Archive for September, 2008

Metaphor meltdown

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For some reason the current crisis in finance / banking is attracting an astonishing bevy of analogies. Many people have gone for classic weather metaphors (tornadoes, hurricanes whirlwinds), others prefer to up the ante and go for natural disasters (tsunamis, fires) and a few – not wanting to be overdone in the over-egging – go rather apocalyptic (black holes, doomsday machines):


‘This is about being in a bigger house in the middle of a financial hurricane. In the last fortnight we have seen financial titans falling like skittles’, The Daily Mail mixes its metaphors.

“The financial tsunami that has engulfed Wall Street since the weekend hit these shores yesterday” The Telegraph editorialises.

“It’s like having a fire in a cinema. Everybody is rushing to the door. You are rushing to the door because everyone is rushing to the door. Clearly, as a collective action, it is a disaster.” explains Hyun Song Shin, an economics professor at Princeton (from the Guardian Wrap).

“This week we face being destroyed by another black hole [following the threat posed by the Large Hadron Collider at CERN]“, says Valentine Low.

And Anatole Kaletsky accuses Hank Paulson of “activating a financial Doomsday machine” and of turning “his guns on his own side”.

A little more creative was the senior London banker who told The Times “The world is on the brink. The market is puking all over us”.

But my favourite came from the economist Joseph Stiglitz, talking on the Today programme: ”Some people are talking about the light at the end of the tunnel – except that light is coming from the front of a freight train barrelling towards us” (from memory)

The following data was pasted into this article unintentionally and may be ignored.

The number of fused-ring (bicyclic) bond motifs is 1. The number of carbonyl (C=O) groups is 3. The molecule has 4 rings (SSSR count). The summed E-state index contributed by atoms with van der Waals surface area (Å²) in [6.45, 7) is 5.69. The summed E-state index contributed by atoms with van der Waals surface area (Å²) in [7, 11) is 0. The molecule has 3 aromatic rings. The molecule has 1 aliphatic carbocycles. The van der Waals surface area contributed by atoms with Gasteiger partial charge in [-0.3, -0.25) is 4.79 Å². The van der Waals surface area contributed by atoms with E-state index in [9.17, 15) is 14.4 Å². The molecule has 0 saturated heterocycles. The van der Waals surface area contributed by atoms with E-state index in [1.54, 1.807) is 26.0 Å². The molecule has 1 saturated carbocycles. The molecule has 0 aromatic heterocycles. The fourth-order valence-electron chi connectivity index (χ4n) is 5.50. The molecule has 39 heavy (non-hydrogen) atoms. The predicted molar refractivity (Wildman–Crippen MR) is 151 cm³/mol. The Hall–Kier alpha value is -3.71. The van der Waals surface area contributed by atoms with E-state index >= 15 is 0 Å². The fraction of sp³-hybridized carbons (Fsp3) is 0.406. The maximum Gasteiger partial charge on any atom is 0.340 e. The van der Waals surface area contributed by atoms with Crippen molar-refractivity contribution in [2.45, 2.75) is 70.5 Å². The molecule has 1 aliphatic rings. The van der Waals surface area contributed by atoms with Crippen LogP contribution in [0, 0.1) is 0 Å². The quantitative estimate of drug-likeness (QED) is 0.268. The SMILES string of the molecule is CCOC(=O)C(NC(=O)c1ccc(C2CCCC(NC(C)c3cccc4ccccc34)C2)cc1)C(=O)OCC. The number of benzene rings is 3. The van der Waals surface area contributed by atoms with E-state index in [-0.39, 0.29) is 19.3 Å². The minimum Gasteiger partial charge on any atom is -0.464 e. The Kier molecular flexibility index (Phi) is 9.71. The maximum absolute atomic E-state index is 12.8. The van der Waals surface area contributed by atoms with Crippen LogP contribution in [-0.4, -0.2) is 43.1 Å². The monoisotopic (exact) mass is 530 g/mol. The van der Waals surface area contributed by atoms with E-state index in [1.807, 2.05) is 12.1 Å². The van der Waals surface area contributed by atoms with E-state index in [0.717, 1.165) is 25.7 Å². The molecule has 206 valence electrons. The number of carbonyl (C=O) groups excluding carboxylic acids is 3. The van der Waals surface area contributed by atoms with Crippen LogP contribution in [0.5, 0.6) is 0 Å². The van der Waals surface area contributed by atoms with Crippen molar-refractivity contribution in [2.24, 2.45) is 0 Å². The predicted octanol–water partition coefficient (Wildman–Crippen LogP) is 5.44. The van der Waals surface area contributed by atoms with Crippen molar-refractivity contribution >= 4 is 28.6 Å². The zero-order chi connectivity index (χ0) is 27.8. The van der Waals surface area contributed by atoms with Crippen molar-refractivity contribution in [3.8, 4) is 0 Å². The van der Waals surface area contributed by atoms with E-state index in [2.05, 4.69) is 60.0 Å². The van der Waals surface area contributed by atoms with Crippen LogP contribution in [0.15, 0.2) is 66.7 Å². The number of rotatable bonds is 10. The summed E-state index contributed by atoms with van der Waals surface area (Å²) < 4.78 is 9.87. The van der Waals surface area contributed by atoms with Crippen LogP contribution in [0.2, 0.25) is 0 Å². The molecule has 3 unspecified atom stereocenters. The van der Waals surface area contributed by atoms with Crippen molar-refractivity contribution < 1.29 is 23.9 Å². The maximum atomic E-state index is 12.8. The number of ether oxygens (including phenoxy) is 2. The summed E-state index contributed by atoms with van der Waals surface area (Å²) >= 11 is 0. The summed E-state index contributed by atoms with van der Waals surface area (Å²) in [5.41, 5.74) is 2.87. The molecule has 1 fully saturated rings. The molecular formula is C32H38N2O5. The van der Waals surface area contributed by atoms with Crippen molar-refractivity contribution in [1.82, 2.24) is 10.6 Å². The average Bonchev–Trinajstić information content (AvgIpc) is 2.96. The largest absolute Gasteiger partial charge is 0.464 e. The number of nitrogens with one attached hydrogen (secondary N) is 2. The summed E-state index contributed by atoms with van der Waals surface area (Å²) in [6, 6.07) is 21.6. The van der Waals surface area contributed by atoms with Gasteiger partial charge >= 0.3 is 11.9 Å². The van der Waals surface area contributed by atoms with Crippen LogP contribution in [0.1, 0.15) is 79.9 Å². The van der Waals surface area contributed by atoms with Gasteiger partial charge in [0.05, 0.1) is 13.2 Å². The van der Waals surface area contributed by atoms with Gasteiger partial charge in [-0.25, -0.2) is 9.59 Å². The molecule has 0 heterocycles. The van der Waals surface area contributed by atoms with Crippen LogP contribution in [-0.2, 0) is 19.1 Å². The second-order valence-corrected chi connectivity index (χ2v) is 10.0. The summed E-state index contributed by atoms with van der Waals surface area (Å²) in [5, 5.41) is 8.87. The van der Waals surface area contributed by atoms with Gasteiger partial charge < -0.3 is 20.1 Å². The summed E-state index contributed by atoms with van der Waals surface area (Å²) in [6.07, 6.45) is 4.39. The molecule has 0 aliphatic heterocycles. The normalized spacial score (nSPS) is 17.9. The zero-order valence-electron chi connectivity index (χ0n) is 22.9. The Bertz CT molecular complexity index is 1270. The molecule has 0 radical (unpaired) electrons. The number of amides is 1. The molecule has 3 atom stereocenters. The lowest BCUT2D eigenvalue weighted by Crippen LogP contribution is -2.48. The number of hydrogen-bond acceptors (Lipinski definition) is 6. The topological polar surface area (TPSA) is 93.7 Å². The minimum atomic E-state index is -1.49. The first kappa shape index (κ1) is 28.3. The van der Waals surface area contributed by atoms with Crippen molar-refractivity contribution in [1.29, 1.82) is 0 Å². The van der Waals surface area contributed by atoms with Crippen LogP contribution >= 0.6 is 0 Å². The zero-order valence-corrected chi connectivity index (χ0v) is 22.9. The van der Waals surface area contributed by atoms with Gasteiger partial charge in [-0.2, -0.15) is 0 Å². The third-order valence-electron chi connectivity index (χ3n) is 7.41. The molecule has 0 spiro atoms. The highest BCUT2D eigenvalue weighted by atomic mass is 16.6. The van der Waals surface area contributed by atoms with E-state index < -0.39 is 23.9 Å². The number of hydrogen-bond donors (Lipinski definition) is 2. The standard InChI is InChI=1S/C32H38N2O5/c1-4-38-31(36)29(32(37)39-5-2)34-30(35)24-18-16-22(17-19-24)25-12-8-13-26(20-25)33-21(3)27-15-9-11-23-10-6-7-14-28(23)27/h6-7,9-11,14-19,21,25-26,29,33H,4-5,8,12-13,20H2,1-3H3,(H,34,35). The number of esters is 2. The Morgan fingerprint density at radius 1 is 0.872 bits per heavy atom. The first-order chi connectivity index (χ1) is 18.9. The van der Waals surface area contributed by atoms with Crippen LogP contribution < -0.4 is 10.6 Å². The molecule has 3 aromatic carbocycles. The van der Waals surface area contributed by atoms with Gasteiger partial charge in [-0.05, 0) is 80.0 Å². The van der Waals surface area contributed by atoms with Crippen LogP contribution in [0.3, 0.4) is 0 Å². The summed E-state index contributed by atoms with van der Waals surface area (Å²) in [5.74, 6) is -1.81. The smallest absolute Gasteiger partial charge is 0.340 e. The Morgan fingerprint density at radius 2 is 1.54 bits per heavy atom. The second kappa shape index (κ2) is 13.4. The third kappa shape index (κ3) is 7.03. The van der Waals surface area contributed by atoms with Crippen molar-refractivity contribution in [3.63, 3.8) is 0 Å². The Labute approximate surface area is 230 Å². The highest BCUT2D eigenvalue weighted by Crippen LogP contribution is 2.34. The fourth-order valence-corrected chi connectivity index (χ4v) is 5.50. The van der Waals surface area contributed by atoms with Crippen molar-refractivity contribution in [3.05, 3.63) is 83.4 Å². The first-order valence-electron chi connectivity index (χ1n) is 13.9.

Please do let me know if you spot any more.

Written by Martin Moore

September 18th, 2008 at 10:06 am

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Job ad betrays where PCC loyalties lie

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Anyone unsure where the loyalties of the Press Complaints Commission lie could do worse than look at the advertisement for a new Chair (printed in last Sunday’s Observer newspaper – not online for some reason, not even on the PCC’s own website bizarrely – hence the photo).

Bear in mind that this is a body that is supposed to work on behalf of the public. Indeed when it was set up, in 1991, its responsibility for protecting the freedom of the press – as well as protecting the public – was deliberately removed because it was felt this represented a serious conflict of interest.